STEALING SCHOOL feels and works like a courtroom drama - except that it is a student tribunal where accused Asian student April Chen (Celine Tsai) stands trial for plagiarism. There are lots at stake for everyone in the tribunal as it soon becomes apparent, the accused, the accusers the board and other associated persons.
A week before her college graduation, April Chen, a Chinese-Canadian tech prodigy, is accused of plagiarism by an unrelenting teaching assistant and must fight to prove her innocence in a secret trial held before an academic tribunal made up of the college academics. As the day progresses, the motives and interests of all parties concerned are slowly exposed to reveal a complex web of corruption, greed and moral failings.
STEALING SCHOOL is a very impressive debut by writer and director Li Dong. He has a lot to say about the school system while infusing his ethnic roots into the script. He criticizes the value of the school’s or any institutions’s diploma as observed at many points in the film. The most obvious is when a witness who gets paid to write students essays says it out direct when questioned why she does this, answering that institutions likewise get paid for dishing out diplomas. Another, slightly more subtile comment is made when it is mentioned that April could get a job in Silicon Valley even without a diploma. The politics of Canadian institutions also come into criticism by director Li Dong. He questions the need of Canadian universities to do just as well, if not better than their American counterparts, especially on the issue of Asian acceptance. Li’s treatment of plagiarism is also admirable in the detail that has gone into the script. Li has obviously done much research.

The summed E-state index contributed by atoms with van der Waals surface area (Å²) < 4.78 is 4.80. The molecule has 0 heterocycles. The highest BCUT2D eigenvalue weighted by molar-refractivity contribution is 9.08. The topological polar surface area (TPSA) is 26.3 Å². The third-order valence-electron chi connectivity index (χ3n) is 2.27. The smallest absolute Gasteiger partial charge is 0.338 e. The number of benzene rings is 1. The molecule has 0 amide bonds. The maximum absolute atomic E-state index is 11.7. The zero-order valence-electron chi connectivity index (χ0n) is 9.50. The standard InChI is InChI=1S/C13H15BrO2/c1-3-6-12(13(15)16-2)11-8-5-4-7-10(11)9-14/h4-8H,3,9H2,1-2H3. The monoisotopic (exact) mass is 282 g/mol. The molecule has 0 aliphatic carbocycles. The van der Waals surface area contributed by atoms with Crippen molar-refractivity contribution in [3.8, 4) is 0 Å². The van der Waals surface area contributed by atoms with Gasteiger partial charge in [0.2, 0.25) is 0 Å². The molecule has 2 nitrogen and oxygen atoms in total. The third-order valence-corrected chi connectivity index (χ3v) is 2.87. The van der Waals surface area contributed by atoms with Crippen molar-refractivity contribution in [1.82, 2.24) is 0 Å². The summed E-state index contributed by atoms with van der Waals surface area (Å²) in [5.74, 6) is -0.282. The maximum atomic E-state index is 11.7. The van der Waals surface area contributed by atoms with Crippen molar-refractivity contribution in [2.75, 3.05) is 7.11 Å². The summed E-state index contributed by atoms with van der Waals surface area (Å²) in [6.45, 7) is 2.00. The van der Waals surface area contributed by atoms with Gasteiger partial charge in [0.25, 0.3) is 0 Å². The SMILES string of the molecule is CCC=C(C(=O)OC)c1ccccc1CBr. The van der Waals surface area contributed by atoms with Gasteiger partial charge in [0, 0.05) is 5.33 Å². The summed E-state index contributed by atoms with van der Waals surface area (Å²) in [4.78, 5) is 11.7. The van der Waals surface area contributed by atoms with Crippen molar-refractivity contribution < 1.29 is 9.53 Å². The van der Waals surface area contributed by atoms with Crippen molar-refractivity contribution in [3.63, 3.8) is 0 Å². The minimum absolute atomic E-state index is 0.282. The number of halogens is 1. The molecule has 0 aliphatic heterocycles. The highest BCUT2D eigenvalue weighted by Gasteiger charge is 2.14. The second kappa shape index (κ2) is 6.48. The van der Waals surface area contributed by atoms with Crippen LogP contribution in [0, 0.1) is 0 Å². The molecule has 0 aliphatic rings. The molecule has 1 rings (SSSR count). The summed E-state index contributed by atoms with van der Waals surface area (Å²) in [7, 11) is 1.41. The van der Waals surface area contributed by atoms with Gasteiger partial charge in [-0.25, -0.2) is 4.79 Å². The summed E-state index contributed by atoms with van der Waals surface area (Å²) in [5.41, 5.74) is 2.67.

On the other hand, the supposed villain of the piece is the TA (teaching Assistant) who accuses April of plagiarism. TA, Keith Ward (Jonatahn Keltz delivering an exceptional performance) would stop at nothing to indict April. It is as if this is his chief mission in life. This is all Ward has in life which makes him more a pitiful character rather than a despicable one. But as the story progresses, it turns out that others in the tribunal are no less guilty of questionable deeds. Not even the supposed innocent April Chen is innocent, though nothing more should be said in order not to reveal any spoilers. The script puts April for full audience sympathy as not only her parents but her grandparents have flown in from China to attend her graduation which she might no be able to participate if found guilty for plagiarism.
The well-written and directed film is an absorbing watch from start to end, running at an efficient crisp time of an hour and 10 minutes. Acting all around is superb with no complaints in the main and supporting roles. Theonly complaint is the fact that April Chen is able to speak almost perfect English which is impossible for a studnet who has come from China to Canada to study.
It will be an eager wait to catch Li Dong’s next feature. Dong has managed to combine his personal commitment into his filmmaking creating a superb emotional entertainment in the process.
The film is is available on June 23 on Apple TV and iTunes.